Should We Change the Triple Crown?
by Andrew Champagne
“We choose to go to the moon in this decade and do the other things, not because they are easy, but because they are hard, because that goal will serve to organize and measure the best of our energies and skills, because that challenge is one that we are willing to accept, one we are unwilling to postpone, and one which we intend to win, and the others, too.”
History buffs will recognize that long sentence from President John F. Kennedy’s speech that declared the United States would put a man on the moon in the 1960’s. It’s a captivating speech, one with lasting morals: Challenge yourself, and ultimately, you’ll be rewarded.
How does this apply to horse racing? Well, I found myself answering the cries of activists lobbying to change the setup of the Triple Crown with that exact passage.
Louder than ever, it seems, are the protests from horse racing’s upper crust that the timing of the Kentucky Derby, Preakness Stakes, and Belmont Stakes is impractical. Running three times in five weeks is unreasonable, they say, and winning all three? Why, that hasn’t been done since Affirmed in 1978, so surely something needs to be done, right?
The Triple Crown isn’t supposed to be easy. It’s supposed to be the greatest challenge in this game – maybe all of sports – a series of roadblocks that separate the good horses from the legends.
Sure, nobody has won all three in 36 years, but look how close several Thoroughbreds have come: Silver Charm, Real Quiet, and Smarty Jones were denied in the final strides of the Belmont. Big Brown got stepped on by a maiden who had no business running that day and lost interest in what was the only loss of his brilliant career. Charismatic ran a game third despite a career-ending injury, one that could have been much worse if not for the actions of jockey Chris Antle. And, of course, I’ll Have Another never got a chance to attempt the sweep after suffering a career-ending injury of his own.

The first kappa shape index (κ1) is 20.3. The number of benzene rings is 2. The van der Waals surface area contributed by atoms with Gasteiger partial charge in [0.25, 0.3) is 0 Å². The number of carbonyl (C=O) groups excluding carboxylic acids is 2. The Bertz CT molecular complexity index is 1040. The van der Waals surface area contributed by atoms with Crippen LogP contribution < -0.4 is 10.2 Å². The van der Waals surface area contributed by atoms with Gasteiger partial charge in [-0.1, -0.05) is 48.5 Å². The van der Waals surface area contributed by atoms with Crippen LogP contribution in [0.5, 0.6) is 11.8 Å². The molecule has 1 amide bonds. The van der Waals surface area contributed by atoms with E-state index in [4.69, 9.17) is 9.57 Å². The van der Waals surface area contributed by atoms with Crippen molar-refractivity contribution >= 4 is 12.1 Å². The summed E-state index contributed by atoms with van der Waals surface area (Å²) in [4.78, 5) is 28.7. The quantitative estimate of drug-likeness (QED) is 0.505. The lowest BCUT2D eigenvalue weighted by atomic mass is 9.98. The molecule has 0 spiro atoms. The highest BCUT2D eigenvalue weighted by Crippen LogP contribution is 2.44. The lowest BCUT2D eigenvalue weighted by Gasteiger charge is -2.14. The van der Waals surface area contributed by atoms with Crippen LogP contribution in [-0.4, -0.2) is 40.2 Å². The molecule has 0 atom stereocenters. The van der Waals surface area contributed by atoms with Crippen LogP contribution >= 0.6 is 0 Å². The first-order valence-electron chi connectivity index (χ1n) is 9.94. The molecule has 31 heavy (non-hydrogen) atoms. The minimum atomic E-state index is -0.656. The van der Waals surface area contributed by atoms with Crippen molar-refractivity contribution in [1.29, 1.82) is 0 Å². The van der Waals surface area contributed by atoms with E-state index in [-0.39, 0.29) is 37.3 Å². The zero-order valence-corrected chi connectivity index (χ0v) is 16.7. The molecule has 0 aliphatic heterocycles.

The Triple Crown is by no means unattainable. Some would argue that Real Quiet was actually on the winning end of the photo finish that showed him losing the Triple Crown by the smallest of whisker-level margins. Others argue that the only true freak in the half-dozen previously mentioned was Big Brown.
The other issue I have, of course, has to do with tradition. The Preakness is run two weeks after the Derby, and the Belmont three weeks after that. Changing the schedule of races to make them easier to win isn’t sporting, nor is it fair to one of the few athletic spectacles left unchanged for decades. It would purely be a cash grab designed to ensure fuller fields of horses that, right now, can’t compete in all three legs for whatever reason.
Furthermore, changing this series would merely be appeasement, a policy that has never worked in any setting. If the changes proposed by Ogden Mills Phipps and others do go through, how long will it be until the powers-that-be decide the newer, more forgiving schedule isn’t forgiving enough? 10 years? More? Less?
All of a sudden, you’re looking at a situation where the Derby is run in May, the Preakness is run on the Fourth of July, and the Belmont, which at this point would probably be the Travers (thus completely wrecking that race), is held at some point around Labor Day weekend.
Does anyone ANYWHERE want that? I hope not. That isn’t the Triple Crown we all grew up savoring, the series of races that separated icons of this sport from the really good horses we see every year.
If these changes somehow go through, I urge the powers-that-be to make one final change: Call this new series of races something else. The Triple Crown is accomplished by winning three trying races over a five-week span, not by taking breathers and running when it’s convenient to do so. In fact, that’s what we should call this new series: The Triple Breather, sponsored by Breathe-Right nasal strips (sorry, Yum! Brands).
The proposed changes are lazy solutions to a sport that deserves better and rarely gets it. Any changes would be insults to fans who know better than to accept this sort of thing sitting down, and it’s my hope those who are as offended as I am by this possibility stand up and make their voices heard.